Most current anti-cancer drugs are not very specific for killing cancer cells. They preferentially kill cancer cells because they kill fast-growing cells, and cancer cells usually grow faster than normal cells. Unfortunately, many normal cells also grow fast and they are also killed by these drugs. As a result, chemotherapy is usually accompanied by undesirable side effects.
We have identified a new class of anti-cancer drugs whose toxic effects are activated by two enzymes that are more abundant in some cancer cells, providing specificity in treating these cancers. This discovery was triggered by several reports which refuted the generally assumed mechanism of an anti-cancer drug called 2-deoxyglucose (2DG). 2DG is a glucose-like molecule but cannot be metabolized for energy use. Since cancer cells are much more dependent on glucose for their energy consumption than normal cells, it was thought that 2DG kills cancer cells by starving them of the much-needed glucose. However, it was pointed out that 2DG is not very effective in blocking glucose usage, and a more effective inhibitor of glucose metabolism actually does not kill cancer cells. The anti-cancer effect of 2DG is rather modest. It is being used to augment other chemotherapies and radiotherapies. However, its cancer-specific toxicity is intriguing. Understanding the true mechanism of its anti-cancer effect might lead to the development of better anti-cancer drugs.
Earlier we and others found that there are high levels of two closely related enzymes called AKR1B1 and AKR1B10 (AKR1s) in several types of cancer cells including liver, lung, and breast cancers. On the other hand, we also found that AKR1B1 is the cause of 2DG-induced oxidative stress in heart cells. Putting the two together, we proposed that the cancer-specific toxicity of 2DG might be due to increased oxidative stress that is activated by AKR1s.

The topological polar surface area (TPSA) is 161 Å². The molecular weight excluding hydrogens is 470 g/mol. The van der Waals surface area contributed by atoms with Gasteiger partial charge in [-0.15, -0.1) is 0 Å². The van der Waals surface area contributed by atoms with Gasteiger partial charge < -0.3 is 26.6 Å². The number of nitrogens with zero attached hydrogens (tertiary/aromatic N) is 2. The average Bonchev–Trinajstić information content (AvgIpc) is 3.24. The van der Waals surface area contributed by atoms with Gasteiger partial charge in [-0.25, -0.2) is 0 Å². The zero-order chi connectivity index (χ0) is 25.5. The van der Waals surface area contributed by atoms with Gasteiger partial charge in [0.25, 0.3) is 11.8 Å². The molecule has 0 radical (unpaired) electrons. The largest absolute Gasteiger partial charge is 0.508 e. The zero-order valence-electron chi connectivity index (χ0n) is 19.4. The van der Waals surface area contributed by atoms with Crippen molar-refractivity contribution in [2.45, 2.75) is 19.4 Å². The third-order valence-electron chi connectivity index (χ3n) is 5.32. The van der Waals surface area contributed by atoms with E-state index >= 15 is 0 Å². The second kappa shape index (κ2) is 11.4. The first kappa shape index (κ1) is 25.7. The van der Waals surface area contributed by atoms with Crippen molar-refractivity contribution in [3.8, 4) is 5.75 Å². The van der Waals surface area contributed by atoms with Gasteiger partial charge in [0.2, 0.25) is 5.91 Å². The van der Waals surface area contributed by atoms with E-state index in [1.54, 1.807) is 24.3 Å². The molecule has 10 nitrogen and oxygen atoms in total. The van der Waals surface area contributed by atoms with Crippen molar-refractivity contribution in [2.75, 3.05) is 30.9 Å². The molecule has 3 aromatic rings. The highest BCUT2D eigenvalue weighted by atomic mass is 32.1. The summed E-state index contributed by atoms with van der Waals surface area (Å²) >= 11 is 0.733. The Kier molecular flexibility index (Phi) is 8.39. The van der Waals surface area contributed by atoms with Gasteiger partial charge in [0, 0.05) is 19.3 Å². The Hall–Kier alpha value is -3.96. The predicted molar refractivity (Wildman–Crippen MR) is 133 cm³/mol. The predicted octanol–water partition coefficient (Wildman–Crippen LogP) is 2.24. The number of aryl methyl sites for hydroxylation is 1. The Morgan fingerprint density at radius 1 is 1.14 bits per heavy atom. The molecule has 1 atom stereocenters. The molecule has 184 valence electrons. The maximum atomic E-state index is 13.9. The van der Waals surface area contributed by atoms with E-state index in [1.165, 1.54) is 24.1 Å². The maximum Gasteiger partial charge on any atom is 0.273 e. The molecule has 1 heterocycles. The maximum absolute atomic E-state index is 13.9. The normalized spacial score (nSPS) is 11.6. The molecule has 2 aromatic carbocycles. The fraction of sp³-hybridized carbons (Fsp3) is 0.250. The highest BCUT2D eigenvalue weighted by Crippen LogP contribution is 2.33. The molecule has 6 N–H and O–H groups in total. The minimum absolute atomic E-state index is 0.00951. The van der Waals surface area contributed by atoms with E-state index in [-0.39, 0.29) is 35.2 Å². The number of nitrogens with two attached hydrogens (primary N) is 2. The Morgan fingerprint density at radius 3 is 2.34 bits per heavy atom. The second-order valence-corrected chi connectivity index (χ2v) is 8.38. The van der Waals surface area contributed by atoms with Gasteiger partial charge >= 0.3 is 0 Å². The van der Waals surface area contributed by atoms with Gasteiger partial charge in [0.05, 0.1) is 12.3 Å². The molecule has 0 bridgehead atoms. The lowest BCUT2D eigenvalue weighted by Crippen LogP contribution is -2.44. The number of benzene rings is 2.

AKR1s’ favorite substrates are the aldehydes. Similar to glucose, a very small fraction of 2DG exist in the aldehyde form and become a substrate for the AKR1s. When the AKR1s act on their substrates they require a co-factor called NADPH. NADPH is also a co-factor for several other enzymes, including glutathione reductase (GR). GR is a very important enzyme for cells’ defense against oxidative damages because it regenerates the most important cellular antioxidant glutathione (GSH). In the presence of their substrates, AKR1s effectively compete with GR for their common co-factor NADPH. As a result, GR is unable to regenerate GSH, leaving the cells vulnerable to oxidative damages. We proposed that 2DG kill cancer cells not because it starves the cancer cells of glucose but because it serves as a substrate for AKR1s, leading to the depletion of GSH and oxidative stress.
This proposed mechanism was proven correct by several experiments. (1) Cells with higher levels of AKR1s were more sensitive to 2DG. (2) Reducing the activities of AKR1s protected the cells against the toxic effects of 2DG. (3) Increasing the activities of AKR1s made the cells more susceptible to the toxicity of 2DG. (4) Killing of cells by 2DG was accompanied by depletion of GSH. (5) Increasing the cellular level of GSH protected the cells against 2DG, and conversely, reducing the cellular level of GSH exacerbated the 2DG toxicity. (6) Better substrates of 2DG were more efficient in killing cancer cells with high level of AKR1s, and the toxic effect of these AKR1s substrates was also accompanied by depletion of GSH.
The mechanism we proposed predicts that better substrates for AKR1s would be more effective in killing cancer cells with high level of these enzymes. We have tested two of them, diacetyl and glyceraldehyde. They are better substrates for the AKR1s than 2DG, and they were shown to be more effective than 2DG in killing cancer cells. They represent a new class of anti-cancer drugs. Since the 3D structures and the active sites of the AKR1s are known, even better substrates can be designed to serve as anti-cancer drugs. This paves the way for the development of anti-cancer drugs specific for cancers with a high level of AKR1s. These cancers can be identified by screening biopsies samples.
These findings are described in the article entitled Aldo-keto reductases-mediated cytotoxicity of 2-deoxyglucose: A novel anticancer mechanism, recently published in the journal Cancer Science. This work was conducted by Shi‐Qing Zhang and Sum-Man Stephen Chung from Beijing Normal University Hong Kong Baptist University United International College, Kin‐Lam Ken Yung from Hong Kong Baptist University, and Sookja Kim Chung from the University of Hong Kong.
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